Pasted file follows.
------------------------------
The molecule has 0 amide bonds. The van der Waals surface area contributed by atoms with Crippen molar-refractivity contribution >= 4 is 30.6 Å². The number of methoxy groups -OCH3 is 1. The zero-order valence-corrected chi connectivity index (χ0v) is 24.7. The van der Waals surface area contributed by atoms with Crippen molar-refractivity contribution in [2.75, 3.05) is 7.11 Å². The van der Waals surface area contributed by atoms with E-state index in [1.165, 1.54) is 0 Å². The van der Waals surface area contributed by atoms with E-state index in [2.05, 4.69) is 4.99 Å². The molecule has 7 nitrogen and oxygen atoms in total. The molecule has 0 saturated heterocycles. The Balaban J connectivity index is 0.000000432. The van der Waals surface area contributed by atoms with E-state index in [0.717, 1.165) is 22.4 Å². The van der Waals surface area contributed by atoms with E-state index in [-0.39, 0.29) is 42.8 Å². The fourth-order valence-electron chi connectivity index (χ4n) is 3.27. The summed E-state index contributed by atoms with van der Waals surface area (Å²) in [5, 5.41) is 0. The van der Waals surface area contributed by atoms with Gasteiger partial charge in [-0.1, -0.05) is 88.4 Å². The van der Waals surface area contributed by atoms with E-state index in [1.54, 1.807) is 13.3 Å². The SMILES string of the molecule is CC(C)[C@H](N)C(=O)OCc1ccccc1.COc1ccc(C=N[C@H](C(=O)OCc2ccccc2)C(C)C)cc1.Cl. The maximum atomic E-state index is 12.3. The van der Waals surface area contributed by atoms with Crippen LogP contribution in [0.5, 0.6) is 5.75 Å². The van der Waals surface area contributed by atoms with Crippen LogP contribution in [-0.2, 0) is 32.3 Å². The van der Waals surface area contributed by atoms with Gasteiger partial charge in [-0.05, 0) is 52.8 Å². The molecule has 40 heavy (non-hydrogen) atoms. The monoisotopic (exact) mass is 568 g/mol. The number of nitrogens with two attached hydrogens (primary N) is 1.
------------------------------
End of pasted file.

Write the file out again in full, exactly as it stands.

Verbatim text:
The molecule has 0 amide bonds. The van der Waals surface area contributed by atoms with Crippen molar-refractivity contribution >= 4 is 30.6 Å². The number of methoxy groups -OCH3 is 1. The zero-order valence-corrected chi connectivity index (χ0v) is 24.7. The van der Waals surface area contributed by atoms with Crippen molar-refractivity contribution in [2.75, 3.05) is 7.11 Å². The van der Waals surface area contributed by atoms with E-state index in [1.165, 1.54) is 0 Å². The van der Waals surface area contributed by atoms with E-state index in [2.05, 4.69) is 4.99 Å². The molecule has 7 nitrogen and oxygen atoms in total. The molecule has 0 saturated heterocycles. The Balaban J connectivity index is 0.000000432. The van der Waals surface area contributed by atoms with E-state index in [0.717, 1.165) is 22.4 Å². The van der Waals surface area contributed by atoms with E-state index in [-0.39, 0.29) is 42.8 Å². The fourth-order valence-electron chi connectivity index (χ4n) is 3.27. The summed E-state index contributed by atoms with van der Waals surface area (Å²) in [5, 5.41) is 0. The van der Waals surface area contributed by atoms with Gasteiger partial charge in [-0.1, -0.05) is 88.4 Å². The van der Waals surface area contributed by atoms with E-state index in [1.54, 1.807) is 13.3 Å². The SMILES string of the molecule is CC(C)[C@H](N)C(=O)OCc1ccccc1.COc1ccc(C=N[C@H](C(=O)OCc2ccccc2)C(C)C)cc1.Cl. The maximum atomic E-state index is 12.3. The van der Waals surface area contributed by atoms with Crippen LogP contribution in [0.5, 0.6) is 5.75 Å². The van der Waals surface area contributed by atoms with Crippen LogP contribution in [-0.2, 0) is 32.3 Å². The van der Waals surface area contributed by atoms with Gasteiger partial charge in [-0.05, 0) is 52.8 Å². The molecule has 40 heavy (non-hydrogen) atoms. The monoisotopic (exact) mass is 568 g/mol. The number of nitrogens with two attached hydrogens (primary N) is 1.